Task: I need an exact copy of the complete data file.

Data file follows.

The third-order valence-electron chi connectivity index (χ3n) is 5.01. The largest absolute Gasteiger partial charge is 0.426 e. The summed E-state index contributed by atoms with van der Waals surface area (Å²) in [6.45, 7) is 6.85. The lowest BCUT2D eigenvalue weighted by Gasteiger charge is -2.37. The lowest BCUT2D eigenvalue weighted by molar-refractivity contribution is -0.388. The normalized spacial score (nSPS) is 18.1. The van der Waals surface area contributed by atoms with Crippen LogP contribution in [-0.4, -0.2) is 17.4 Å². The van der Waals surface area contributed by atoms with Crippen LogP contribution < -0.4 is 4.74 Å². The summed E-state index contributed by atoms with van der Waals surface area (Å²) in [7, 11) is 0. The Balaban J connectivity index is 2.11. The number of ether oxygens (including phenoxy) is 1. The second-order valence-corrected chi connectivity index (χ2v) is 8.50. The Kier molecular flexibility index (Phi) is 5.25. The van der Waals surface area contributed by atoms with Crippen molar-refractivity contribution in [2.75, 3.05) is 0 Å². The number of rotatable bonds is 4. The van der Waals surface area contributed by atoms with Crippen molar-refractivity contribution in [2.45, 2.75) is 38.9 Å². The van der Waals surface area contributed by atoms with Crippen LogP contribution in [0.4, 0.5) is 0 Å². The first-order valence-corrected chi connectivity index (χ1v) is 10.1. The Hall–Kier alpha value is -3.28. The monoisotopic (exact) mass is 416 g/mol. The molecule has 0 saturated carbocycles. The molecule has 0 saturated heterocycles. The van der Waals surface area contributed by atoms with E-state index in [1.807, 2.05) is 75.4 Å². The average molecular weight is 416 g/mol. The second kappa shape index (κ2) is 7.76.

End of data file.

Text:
The third-order valence-electron chi connectivity index (χ3n) is 5.01. The largest absolute Gasteiger partial charge is 0.426 e. The summed E-state index contributed by atoms with van der Waals surface area (Å²) in [6.45, 7) is 6.85. The lowest BCUT2D eigenvalue weighted by Gasteiger charge is -2.37. The lowest BCUT2D eigenvalue weighted by molar-refractivity contribution is -0.388. The normalized spacial score (nSPS) is 18.1. The van der Waals surface area contributed by atoms with Crippen LogP contribution in [-0.4, -0.2) is 17.4 Å². The van der Waals surface area contributed by atoms with Crippen LogP contribution < -0.4 is 4.74 Å². The summed E-state index contributed by atoms with van der Waals surface area (Å²) in [7, 11) is 0. The Balaban J connectivity index is 2.11. The number of ether oxygens (including phenoxy) is 1. The second-order valence-corrected chi connectivity index (χ2v) is 8.50. The Kier molecular flexibility index (Phi) is 5.25. The van der Waals surface area contributed by atoms with Crippen molar-refractivity contribution in [2.75, 3.05) is 0 Å². The number of rotatable bonds is 4. The van der Waals surface area contributed by atoms with Crippen molar-refractivity contribution in [2.45, 2.75) is 38.9 Å². The van der Waals surface area contributed by atoms with Crippen LogP contribution in [0.4, 0.5) is 0 Å². The first-order valence-corrected chi connectivity index (χ1v) is 10.1. The Hall–Kier alpha value is -3.28. The monoisotopic (exact) mass is 416 g/mol. The molecule has 0 saturated carbocycles. The molecule has 0 saturated heterocycles. The van der Waals surface area contributed by atoms with E-state index in [1.807, 2.05) is 75.4 Å². The average molecular weight is 416 g/mol. The second kappa shape index (κ2) is 7.76.